From Reuters: Senior Greek government official denies report that Greece raises possibility of leaving Eurozone. So pretty much everyone has denied this, the EUR has crashed, and in a worst case the EUR is one step closer to reverting to its fair value: the DEM? Of course, with a record number of EUR longs, meaning the spec bandwagon in the EURUSD is orders of magnitude greater than the silver trade, the kneejerk response was down, and likely wrong. And yes, if Greece has gotten so far, German banks are certainly now happy to write off their exposure, and convert their EUR-denom Greek exposure to the drachma. The only question is what the impact to the ECB would be. As per Spiegel: "The European Central Bank (ECB) would also feel the effects. The Frankfurt-based institution would be forced to "write down a significant portion of its claims as irrecoverable." In addition to its exposure to the banks, the ECB also owns large amounts of Greek state bonds, which it has purchased in recent months. Officials at the Finance Ministry estimate the total to be worth at least €40 billion ($58 billion). Of course, the ECB can simply print, print, print.
- GREECE THREATENS TO LEAVE EURO AREA, GERMANY'S DER SPIEGEL SAYS
- FINANCE MINISTER FROM EUROZONE AND EU COMMISSION HOLDINGS CRISIS MEETING TODAY IN LUXEMBOURG
- MEETING AGENDA INCLUDES POSSIBLE NEAR-TERM DEBT RESTRUCTURING FOR GREECE
- EUROGROUP CHAIRMAN JUNCKER "TOTALLY DENIES" MEETING TO BE HELD TODAY TO DISCUSS GREECE
- And cue panic and furious denials:
- And cue panic and furious denials:
- French finance ministry official cannot neither confirm or deny Spiegel report of emergency Eurozone meeting
- Austrian Finance Minister spokesman says Eurozone breakup "absolutely unthinkable"
- German government source says theres no plan for Greece to leave the Eurozone
- Senior Greek government official denies report that Greece raises possibility of leaving Eurozone
- IMF SAYS IT HAS `NO COMMENT' ON REPORT OF GREEK EURO EXIT BID
And another puppet in the gran Fed scheme is out and talking, this time self-annoited hawk (who never voted against the consensus, and who is now a non-voting FOMC member), James Bullard who said that "based on leading economic research on oil shocks, the current surge in oil prices does not seem to qualify as an important macroeconomic shock." And why would it: as the silver "case" has so well demonstrated, all that needs to happen the next time crude is at $115 is for the CME and other exchanges to hike margins in a parabolic fashion and drive out all traders from the market, keep prices artificially low, until stockpiles run out at which point not even negative margins will have much of an impact. Bullard also had some remarks on a commodity (read gold) standard. To wit: "Although commodity standards were last discussed in the 1970s when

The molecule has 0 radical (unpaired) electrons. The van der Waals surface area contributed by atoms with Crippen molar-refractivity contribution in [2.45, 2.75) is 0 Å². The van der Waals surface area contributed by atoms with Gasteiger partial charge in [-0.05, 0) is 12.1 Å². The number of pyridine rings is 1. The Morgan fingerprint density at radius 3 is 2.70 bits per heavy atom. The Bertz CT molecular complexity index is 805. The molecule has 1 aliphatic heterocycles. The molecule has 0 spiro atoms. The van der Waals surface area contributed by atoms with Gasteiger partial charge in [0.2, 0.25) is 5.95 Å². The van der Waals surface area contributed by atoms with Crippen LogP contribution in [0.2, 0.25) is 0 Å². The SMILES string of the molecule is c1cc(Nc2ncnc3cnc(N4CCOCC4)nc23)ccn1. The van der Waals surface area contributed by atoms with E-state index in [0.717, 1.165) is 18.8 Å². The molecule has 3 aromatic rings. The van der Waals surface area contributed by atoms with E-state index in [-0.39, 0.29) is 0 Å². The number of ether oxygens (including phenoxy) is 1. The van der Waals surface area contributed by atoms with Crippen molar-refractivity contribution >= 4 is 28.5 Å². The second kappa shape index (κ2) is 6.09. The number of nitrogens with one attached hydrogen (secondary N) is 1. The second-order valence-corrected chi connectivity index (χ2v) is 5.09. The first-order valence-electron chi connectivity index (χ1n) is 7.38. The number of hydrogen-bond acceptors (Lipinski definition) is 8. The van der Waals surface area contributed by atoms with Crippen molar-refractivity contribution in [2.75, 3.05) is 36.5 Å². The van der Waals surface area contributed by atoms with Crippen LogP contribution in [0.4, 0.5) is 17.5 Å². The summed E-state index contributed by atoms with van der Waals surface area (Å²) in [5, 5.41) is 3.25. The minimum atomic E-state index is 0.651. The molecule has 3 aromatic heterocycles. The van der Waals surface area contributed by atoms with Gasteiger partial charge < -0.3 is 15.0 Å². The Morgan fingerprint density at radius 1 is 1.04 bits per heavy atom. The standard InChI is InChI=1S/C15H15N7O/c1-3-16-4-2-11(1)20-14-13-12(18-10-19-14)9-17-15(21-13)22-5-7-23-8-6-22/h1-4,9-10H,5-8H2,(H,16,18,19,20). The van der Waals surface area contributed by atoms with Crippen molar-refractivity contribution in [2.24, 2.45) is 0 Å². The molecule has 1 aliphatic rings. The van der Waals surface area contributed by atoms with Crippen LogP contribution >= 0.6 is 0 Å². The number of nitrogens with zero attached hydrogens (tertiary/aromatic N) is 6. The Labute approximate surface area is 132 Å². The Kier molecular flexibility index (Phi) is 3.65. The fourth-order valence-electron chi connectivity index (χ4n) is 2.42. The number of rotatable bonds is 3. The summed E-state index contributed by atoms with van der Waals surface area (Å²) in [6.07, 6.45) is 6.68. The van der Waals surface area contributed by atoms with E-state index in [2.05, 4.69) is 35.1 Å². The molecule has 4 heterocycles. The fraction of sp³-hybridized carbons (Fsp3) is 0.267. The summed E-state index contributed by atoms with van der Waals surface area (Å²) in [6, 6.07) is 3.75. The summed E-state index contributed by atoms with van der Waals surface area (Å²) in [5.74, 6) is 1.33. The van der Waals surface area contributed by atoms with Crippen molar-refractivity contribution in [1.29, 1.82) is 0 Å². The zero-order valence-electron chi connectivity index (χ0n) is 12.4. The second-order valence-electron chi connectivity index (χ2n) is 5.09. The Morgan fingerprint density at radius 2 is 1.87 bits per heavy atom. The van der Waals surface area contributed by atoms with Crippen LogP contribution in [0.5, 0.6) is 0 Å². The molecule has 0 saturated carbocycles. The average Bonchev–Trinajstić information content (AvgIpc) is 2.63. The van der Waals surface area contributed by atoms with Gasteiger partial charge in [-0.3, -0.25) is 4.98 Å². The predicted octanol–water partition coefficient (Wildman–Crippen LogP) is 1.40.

U.S. inflation was high and variable, Bullard noted that today,
inflation is quite low. He added, “Tying the currency to commodities
when commodity prices are highly variable is questionable.” While a commodity standard forced some accountability on the central
bank, “it did not always." Yes, you read that right: a central banker against a gold standard (which would make central banking for all practical purposes irrelevant). Surprising indeed.
And another piece of new you will not see discussed anywhere. According to the JPMorgan Global Manufacturing & Services PMI, not only did the growth of the global economy slow "sharply" in August, it grew at the slowest pace since August 2009. "April saw growth of the global economy ease sharply for the second successive month to its weakest pace since the recovery began in August 2009. The weaker rate of expansion mainly reflected a significant cooling of business activity growth in the US non-manufacturing sector and further steep contractions in output at both Japanese manufacturers and service providers. The JPMorgan Global All-Industry Output Index plunged to 51.8, well below February's near five-year peak of 59.1. Growth eased in both the global manufacturing and service sectors. The extent of the slowdown in services was especially marked, with the rate of expansion the lowest during the current 21-month period of increase. Growth of manufacturing output fared better, but stillslipped to its weakest pace since last September." But yes, McDonalds hiring 62k people, and some statistical jiggering by the BLS as ever more full-time jobs are converted to part-time is surely a major inflection point in the undecoupling theme.